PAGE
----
Showing 1 results

Archival description
Wedgwood, Arthur Felix (1877-1917) author, mountaineer and soldier
Print preview View:

Letter from George Macaulay Trevelyan to R.C. Trevelyan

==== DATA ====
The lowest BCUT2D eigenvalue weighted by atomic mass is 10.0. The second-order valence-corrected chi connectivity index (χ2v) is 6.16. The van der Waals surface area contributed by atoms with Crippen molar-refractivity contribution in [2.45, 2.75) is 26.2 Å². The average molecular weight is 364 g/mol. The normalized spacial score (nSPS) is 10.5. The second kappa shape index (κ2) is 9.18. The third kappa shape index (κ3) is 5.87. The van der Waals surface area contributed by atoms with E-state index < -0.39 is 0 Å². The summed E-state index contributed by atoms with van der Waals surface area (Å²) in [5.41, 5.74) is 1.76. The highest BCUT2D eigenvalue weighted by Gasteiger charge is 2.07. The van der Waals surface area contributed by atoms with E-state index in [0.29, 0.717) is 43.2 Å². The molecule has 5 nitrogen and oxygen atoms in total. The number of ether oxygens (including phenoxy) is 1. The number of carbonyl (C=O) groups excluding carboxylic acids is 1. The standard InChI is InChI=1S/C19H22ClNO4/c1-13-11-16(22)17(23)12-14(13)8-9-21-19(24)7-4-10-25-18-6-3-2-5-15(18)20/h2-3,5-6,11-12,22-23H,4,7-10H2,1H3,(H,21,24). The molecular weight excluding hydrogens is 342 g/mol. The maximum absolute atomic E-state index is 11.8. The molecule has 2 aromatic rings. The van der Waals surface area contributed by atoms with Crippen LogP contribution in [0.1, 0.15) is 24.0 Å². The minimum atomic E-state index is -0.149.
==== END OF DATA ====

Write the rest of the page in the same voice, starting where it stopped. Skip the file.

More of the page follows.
Union Society, Cambridge. - Hopes Bob will be visiting soon. Is 'very busy' getting to know people, 'finding plenty of friends of a younger generation' so he will 'not feel shelved next year'. This is important as 'both [Ralph] Wedgwood and [G.E.] Moore are particularly lazy' about doing so: Moore is 'much more wrapped up in his metaphysics' and this 'seems to make him quite unconscious of the outside world'; he 'never says a word at Hall' or makes any effort to get to know anyone; it is 'really rather sad', for himself, and because he 'might be so very valuable' if he tried 'to influence people or educate them'; he is 'a king of debate' and they have 'grand meetings [of the Apostles' Society] largely owing to him. Hopes that their relation [Walter] Greg, 'a man of very great ability', will be chosen for the Society this year. Young [Felix] Wedgwood is 'very [emphasised] young, but very clever and original... If his brother is the Puritan he is the cavalier'. Was at '[Godfrey] Locker-Lampson's place' recently seeing their library; was most interested in the original Blake editions; the "Songs of Innocence" are 'most wonderful"; describes the "Tiger" in detail. Bob should try and see Blake's books at the B[ritish] M[useum], as they give a different idea of Blake than the '"Book of Job", where there is more thought and possibly [emphasised] less genius', though George himself likes that best. Would like to tell Bob about an interpretation he has of the "Book of Thel".